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Offences under copyrights law with up to 3 year jail term cognizable: HC

The Bombay High Court has refused to grant pre-arrest bail to a man who was accused and booked for selling sub-standard goods using the name and trademark number of a reputed pipes manufacturing company.

Written by Omkar Gokhale | Mumbai |
March 5, 2021 11:20:52 am
Bombay HC slams IO who shielded cop accused in woman’s deathOn March 19, the counsel for the police also submitted that the probe was handed over to the assistant commissioner of police and a chargesheet filed. (File photo)

The Bombay High Court recently refused to grant pre-arrest bail to a man who was accused and booked for selling sub-standard goods using the name and trademark number of a reputed pipes manufacturing company.

While refusing the application, the court held that the accused had blatantly violated provisions of the trademark and copyright Act, resorted to cheating by getting sub-standard goods manufactured, and induced people into buying them by passing his goods off as that of the reputed company. Hence, the court said, custodial interrogation was required. It held that offences under the Copyrights and Trade Mark Acts with up to 3-year jail term to be cognizable.

A single-judge bench of Justice Sarang V Kotwal on February 26 passed the order on a plea by Piyush Ranipa, who was booked at the Mohol Police station, Solapur, for offences punishable under Sections 418 (cheating with knowledge that wrongful loss may ensue to person whose interest offender is bound to protect) , 465 (forgery), 482 (using false property mark), 485 (making or possession of any instrument for counterfeit­ing a property mark) and 486 (selling goods marked with a counterfeit property mark) of the Indian Penal Code (IPC), along with Section 63 (copyright infringement) of Copyright Act, 1957 and Section 103 (penalty for applying false trademarks, trade descriptions) of the Trade Marks Act, 1999.

The complaint was lodged by a zonal manager of the reputed irrigation pipes manufacturing company, which received complaints about sub-standard goods being sold in the name of the company. The informant received “secret information” about a truck carrying the non-genuine goods from Gujarat to Karnataka.

On December 19, 2020, the vehicle was spotted and some of the pipes were found to be bearing ‘forged’ Certificate of Manufacturing License (CML) stamps. The informant said the goods were being transported and sold using fake trademarks, and therefore lodged an FIR following which the probe was carried out and the goods seized.

Advocate Mandar Soman for the applicant submitted that offences under which his client was booked were bailable and other accused had been granted bail. Therefore, he said, his client should be granted protection from arrest through anticipatory bail on parity.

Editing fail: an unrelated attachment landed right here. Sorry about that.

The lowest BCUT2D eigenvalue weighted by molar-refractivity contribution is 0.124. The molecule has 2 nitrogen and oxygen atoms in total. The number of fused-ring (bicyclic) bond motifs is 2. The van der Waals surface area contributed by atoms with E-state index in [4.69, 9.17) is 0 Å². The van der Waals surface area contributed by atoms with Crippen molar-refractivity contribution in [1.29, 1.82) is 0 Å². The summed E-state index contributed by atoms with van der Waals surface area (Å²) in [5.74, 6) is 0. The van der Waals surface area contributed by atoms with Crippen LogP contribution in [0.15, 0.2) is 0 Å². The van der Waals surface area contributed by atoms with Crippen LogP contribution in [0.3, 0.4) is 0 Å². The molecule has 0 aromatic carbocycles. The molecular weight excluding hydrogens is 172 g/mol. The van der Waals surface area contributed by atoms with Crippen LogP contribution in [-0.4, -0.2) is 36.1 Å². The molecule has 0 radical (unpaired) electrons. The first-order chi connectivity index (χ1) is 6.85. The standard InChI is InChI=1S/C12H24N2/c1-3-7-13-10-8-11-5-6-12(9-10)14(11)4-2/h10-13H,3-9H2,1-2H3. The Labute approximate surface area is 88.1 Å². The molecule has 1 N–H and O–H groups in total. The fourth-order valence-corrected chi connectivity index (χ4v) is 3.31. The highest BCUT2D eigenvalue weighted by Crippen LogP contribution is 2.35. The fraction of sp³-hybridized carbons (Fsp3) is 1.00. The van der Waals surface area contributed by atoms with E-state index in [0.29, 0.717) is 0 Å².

Soman also argued that seizure of goods by the police was conducted without verifying the facts with the Registrar, and therefore, the case against Ranipa cannot not be sustained.

However, Additional Public Prosecutor Ajay Patil opposed the plea and said the offences were cognizable and non-bailable.

He also submitted that the verification through Registrar was not required as the accused had used exactly the same trademark with the same number which was allotted to the informant’s company to pass off his goods as that of the company.

Justice Kotwal then appointed advocate Aniket Nikam as amicus curiae to ascertain whether the offences under the copyrights laws were bailable or not.

Soman referred to past rulings, wherein offences punishable for imprisonment between six months to three years were held to be non-cognizable and the applicants were granted bail. However, advocates Nikam and Patil referred to judgments, which held that offences under the copyright law coupled with other offences were cognizable as they consisted of combined punishment, five to seven years, and therefore the court should reject the plea.

Nikam submitted that the offences in the present case, in which sentence imposed can extend up to three years, will be non-bailable in nature.

After hearing submissions, Justice Kotwal observed, “If the offences in the other laws (other than IPC) are punishable with imprisonment for three years and upwards, then the offences are cognizable and non-bailable. Wherever it is possible to impose the punishment extending to three years, this category would apply, because in such offences, it is possible to impose sentence of exact three years. In such cases, offences would be non-bailable.”

The HC added, “Therefore, the question is answered that the offences under Section 63 of the Copyright Act and Section 103 of the Trade Marks Act are non bailable in nature…”

The bench went on to note, “In this case, whether there is infringement of copyright Act attracting punishment under Section 63 of the Act is a matter of investigation, but certainly there appears to be infringement of the trademark registered in the name of the informant’s company. Therefore, commission of offence punishable under Section 103 of the Trade Marks Act is clearly made out.”

The court observed, “The accused have falsely applied the informant’s trademark to their own products and have attempted to sell those products. Thus, the act of the accused also amounts to offence under Section 420 r/w. 511 of the IPC. By their act, the public were induced or an attempt was made to induce the public to buy these products under the impression that they were manufactured by the informant’s company.”

“In this view of the matter, custodial interrogation of the applicant is necessary. No relief of anticipatory bail can be granted,” the HC said and disposed of the plea.

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